• 15
    I've seen this before on my honeypots. It's "background radiation". Brute force attempts spread out over a very wide scope. Guest's answer is the likely correct one. – schroeder Nov 27 '17 at 13:40
148

What's the point of this kind of "attack"? The rate is much too slow to do any efficient brute-forcing, and I really doubt that someone would specifically target my tiny personal server.

The rate is slow, or the total amount of data being sent out is small? You may be seeing connections very rarely, but how do you know the bots doing the brute forcing aren't constantly saturating their uplinks, and your site is just one of many being attacked? There is no advantage for an attacker to spend a short time going after one site at a time (and triggering fail2ban), compared to attacking a huge number of servers at once, where each server only sees infrequent connections. Both can have the same rate of outgoing authentication attempts per second.

Is there anything I can do against it except banning that provider's complete IP range (or ignoring the messages, since my passwords are strong)?

Unlikely. Chances are, these are coming from a botnet or a cluster of low-cost VPSes. It is not possible to determine what other IP ranges may be being used just by seeing a few of these. If they are not on the same subnet, they cannot be predicted. You can safely ignore these connections. It is nothing more than the background noise of the internet.

  • 83
    at 1 try/ hour it takes around 4 days to try the 100 most common passwords on an account without tripping anything... I can see a huge return on this kind of attack for someone building a botnet... – Caterpillaraoz Nov 27 '17 at 14:28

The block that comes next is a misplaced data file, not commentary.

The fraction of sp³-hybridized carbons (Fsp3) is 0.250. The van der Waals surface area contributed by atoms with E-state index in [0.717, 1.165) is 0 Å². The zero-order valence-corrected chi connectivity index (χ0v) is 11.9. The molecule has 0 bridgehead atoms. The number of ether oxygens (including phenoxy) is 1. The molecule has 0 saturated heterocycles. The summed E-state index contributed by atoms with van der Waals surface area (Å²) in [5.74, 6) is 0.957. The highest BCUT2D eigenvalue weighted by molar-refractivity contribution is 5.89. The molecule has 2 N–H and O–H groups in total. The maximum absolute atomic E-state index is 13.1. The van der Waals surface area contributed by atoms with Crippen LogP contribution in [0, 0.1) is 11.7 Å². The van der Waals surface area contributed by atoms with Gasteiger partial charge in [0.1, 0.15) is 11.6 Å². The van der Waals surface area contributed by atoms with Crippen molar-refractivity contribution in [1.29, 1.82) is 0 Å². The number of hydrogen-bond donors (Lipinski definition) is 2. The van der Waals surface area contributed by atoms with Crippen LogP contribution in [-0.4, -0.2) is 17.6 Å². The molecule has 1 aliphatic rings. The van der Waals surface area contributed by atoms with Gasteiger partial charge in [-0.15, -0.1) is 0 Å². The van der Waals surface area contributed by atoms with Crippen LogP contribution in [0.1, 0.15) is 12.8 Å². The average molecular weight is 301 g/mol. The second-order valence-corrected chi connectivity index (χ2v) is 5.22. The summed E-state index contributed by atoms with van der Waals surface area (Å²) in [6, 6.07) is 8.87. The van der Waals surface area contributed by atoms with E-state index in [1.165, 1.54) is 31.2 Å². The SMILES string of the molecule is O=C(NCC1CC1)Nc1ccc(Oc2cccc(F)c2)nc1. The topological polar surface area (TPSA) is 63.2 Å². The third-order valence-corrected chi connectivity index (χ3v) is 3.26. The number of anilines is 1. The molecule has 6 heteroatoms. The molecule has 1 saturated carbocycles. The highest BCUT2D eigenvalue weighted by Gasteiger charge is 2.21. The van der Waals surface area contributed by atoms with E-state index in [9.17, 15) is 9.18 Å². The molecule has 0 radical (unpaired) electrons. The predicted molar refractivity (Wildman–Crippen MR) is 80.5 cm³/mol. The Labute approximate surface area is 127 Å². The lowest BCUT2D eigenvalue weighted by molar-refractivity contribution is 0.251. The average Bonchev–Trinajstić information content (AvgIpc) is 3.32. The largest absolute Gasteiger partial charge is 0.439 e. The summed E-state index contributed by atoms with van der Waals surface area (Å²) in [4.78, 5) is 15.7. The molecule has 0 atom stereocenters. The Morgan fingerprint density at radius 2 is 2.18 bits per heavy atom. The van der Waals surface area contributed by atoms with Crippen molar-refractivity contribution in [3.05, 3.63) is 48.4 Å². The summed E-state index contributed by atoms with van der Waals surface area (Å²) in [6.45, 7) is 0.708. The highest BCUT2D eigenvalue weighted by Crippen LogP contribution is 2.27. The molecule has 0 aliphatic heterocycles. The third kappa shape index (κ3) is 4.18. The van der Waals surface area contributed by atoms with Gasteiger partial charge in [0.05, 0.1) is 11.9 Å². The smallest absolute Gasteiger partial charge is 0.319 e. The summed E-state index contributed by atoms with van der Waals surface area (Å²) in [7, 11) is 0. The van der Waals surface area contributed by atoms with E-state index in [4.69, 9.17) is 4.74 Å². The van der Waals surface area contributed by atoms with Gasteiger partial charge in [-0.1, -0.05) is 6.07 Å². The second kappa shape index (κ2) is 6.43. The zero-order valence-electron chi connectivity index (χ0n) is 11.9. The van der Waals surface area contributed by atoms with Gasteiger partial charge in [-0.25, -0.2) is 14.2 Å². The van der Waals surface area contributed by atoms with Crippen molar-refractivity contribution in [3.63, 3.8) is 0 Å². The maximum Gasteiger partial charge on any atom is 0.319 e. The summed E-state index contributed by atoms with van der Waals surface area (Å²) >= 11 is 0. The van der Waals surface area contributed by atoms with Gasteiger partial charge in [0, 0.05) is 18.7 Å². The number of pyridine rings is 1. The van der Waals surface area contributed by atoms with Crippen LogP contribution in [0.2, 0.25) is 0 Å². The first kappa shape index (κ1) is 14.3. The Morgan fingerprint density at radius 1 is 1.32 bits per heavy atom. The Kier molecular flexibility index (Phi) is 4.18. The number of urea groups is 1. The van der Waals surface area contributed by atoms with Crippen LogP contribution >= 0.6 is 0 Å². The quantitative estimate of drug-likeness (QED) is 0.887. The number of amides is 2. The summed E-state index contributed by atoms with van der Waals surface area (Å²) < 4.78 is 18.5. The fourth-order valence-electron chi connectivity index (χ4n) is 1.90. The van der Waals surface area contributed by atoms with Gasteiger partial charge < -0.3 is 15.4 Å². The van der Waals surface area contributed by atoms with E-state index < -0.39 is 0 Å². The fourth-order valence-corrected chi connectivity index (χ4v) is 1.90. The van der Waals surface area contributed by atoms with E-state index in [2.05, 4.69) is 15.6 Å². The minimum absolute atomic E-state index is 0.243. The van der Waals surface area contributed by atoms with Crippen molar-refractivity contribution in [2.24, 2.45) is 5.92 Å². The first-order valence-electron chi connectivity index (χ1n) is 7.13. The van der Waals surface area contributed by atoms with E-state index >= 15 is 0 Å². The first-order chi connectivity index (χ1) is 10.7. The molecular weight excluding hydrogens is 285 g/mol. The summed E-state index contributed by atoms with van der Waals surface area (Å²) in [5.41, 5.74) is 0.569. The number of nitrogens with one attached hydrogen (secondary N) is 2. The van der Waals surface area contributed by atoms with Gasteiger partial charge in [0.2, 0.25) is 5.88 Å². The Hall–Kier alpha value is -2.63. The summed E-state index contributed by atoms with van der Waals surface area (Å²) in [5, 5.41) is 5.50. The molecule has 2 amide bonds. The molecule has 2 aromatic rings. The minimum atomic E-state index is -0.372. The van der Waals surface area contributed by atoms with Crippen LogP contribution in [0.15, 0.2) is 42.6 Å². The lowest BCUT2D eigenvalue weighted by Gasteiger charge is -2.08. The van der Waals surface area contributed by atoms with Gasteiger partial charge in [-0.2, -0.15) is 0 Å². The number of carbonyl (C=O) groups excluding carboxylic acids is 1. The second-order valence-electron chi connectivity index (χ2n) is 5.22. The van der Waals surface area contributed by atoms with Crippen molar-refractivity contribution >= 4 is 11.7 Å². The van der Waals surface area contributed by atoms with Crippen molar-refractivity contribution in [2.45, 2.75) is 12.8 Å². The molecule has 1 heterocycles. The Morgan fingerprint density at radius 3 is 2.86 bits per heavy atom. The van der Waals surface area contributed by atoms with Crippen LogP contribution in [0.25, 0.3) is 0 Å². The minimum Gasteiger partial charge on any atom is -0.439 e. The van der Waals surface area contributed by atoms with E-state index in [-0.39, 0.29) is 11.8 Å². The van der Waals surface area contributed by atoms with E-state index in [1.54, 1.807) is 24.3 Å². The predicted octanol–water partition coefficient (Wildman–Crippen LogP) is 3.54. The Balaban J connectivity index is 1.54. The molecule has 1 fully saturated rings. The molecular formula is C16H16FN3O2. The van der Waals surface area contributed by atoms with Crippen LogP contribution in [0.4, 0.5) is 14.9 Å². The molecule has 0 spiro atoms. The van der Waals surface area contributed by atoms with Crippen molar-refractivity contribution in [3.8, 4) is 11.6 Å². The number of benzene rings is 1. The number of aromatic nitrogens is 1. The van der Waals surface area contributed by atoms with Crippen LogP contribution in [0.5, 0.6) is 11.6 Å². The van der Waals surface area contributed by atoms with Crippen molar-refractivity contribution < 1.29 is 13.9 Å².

• 72
    Maybe change the admin password to one that they already tried. That'll trip them up. </joke> – potatopeelings Nov 27 '17 at 23:11
  • 7
    @Caterpillaraoz You don't know how many servers they are hitting. In 4 days if they send the top 100 passwords to 30,000 mail servers they very likely got in to a few of them. – Qwertie Nov 28 '17 at 0:27
  • 75
    The passwords wouldn't be commonly used if they weren't good, right? – Stig Hemmer Nov 28 '17 at 9:19
  • 25
    @StigHemmer This is why enterprises have mostly standardised on "Password123!" – James_pic Nov 28 '17 at 13:58
14

Question 1 -- Unless it is a misconfiguration (as mentioned in the comments), in my experience it seems that these are automated attacks looking for accounts from which unsolicited commercial emails (or phishing attempts) can be sent from.

Question 2 -- If the range of IPs that your legitimate logins come from is knowable and small enough, it might be easier to block everything except those ranges.

I administer a small business email server, this type of probing happens almost continuously for us.

12

1 attempt every 1-2 hours? That's not a brute force.

Maybe its someone's iPhone with an expired password. Problably yours! Or, if you are reusing a hosting company's IP addresses, the previous "owner" could still have some email client somewhere, configured to go to [now] your IPs.

If you have the IP addresses, the least you could do is trace them.

  • 2
    VXNlcm5hbWU6 is apparently a base64 encode of "Username", which apparently Postfix does send as a encoded prompt. Something related to "AUTH LOGIN" (lots of google hits) – infixed Nov 27 '17 at 22:45
  • @infixed Yeah, that string is a standard part of the AUTH LOGIN mechanism. In AUTH LOGIN, everything is base64-encoded going both ways. Underneath that encoding, the exchange is simple: (1) server sends "Username" (2) client sends the username (3) server sends "Password" (4) client sends the password. (Though I wonder if the string's presence in the log file might indicate that the client is actually sending "Username" as the username...) – David Z Nov 27 '17 at 23:49